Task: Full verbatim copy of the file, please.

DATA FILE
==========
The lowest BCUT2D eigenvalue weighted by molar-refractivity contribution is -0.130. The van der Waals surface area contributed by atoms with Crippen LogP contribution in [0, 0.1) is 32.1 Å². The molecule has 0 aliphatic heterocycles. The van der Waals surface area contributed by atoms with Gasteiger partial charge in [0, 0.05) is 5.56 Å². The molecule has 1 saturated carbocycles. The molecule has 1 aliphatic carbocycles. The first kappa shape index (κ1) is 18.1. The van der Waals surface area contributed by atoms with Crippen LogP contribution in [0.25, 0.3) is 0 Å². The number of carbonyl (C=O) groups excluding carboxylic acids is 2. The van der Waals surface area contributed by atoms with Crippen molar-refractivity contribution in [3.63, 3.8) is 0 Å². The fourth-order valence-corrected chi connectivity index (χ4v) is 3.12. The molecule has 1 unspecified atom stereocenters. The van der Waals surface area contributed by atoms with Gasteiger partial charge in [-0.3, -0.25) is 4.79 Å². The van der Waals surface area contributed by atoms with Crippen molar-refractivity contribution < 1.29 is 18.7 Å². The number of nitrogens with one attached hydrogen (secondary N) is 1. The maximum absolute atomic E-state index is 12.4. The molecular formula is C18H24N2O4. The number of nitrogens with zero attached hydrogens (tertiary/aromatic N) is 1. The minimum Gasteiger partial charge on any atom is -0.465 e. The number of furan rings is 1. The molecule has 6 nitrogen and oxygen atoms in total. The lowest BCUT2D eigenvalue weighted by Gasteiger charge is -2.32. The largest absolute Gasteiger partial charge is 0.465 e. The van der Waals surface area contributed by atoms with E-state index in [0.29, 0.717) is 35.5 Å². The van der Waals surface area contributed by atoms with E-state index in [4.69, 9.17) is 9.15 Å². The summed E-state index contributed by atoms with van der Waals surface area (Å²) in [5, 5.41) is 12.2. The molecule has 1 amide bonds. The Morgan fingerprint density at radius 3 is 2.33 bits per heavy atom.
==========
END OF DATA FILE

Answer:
The lowest BCUT2D eigenvalue weighted by molar-refractivity contribution is -0.130. The van der Waals surface area contributed by atoms with Crippen LogP contribution in [0, 0.1) is 32.1 Å². The molecule has 0 aliphatic heterocycles. The van der Waals surface area contributed by atoms with Gasteiger partial charge in [0, 0.05) is 5.56 Å². The molecule has 1 saturated carbocycles. The molecule has 1 aliphatic carbocycles. The first kappa shape index (κ1) is 18.1. The van der Waals surface area contributed by atoms with Crippen LogP contribution in [0.25, 0.3) is 0 Å². The number of carbonyl (C=O) groups excluding carboxylic acids is 2. The van der Waals surface area contributed by atoms with Crippen molar-refractivity contribution in [3.63, 3.8) is 0 Å². The fourth-order valence-corrected chi connectivity index (χ4v) is 3.12. The molecule has 1 unspecified atom stereocenters. The van der Waals surface area contributed by atoms with Gasteiger partial charge in [-0.3, -0.25) is 4.79 Å². The van der Waals surface area contributed by atoms with Crippen molar-refractivity contribution < 1.29 is 18.7 Å². The number of nitrogens with one attached hydrogen (secondary N) is 1. The maximum absolute atomic E-state index is 12.4. The molecular formula is C18H24N2O4. The number of nitrogens with zero attached hydrogens (tertiary/aromatic N) is 1. The minimum Gasteiger partial charge on any atom is -0.465 e. The number of furan rings is 1. The molecule has 6 nitrogen and oxygen atoms in total. The lowest BCUT2D eigenvalue weighted by Gasteiger charge is -2.32. The largest absolute Gasteiger partial charge is 0.465 e. The van der Waals surface area contributed by atoms with E-state index in [0.29, 0.717) is 35.5 Å². The van der Waals surface area contributed by atoms with E-state index in [4.69, 9.17) is 9.15 Å². The summed E-state index contributed by atoms with van der Waals surface area (Å²) in [5, 5.41) is 12.2. The molecule has 1 amide bonds. The Morgan fingerprint density at radius 3 is 2.33 bits per heavy atom.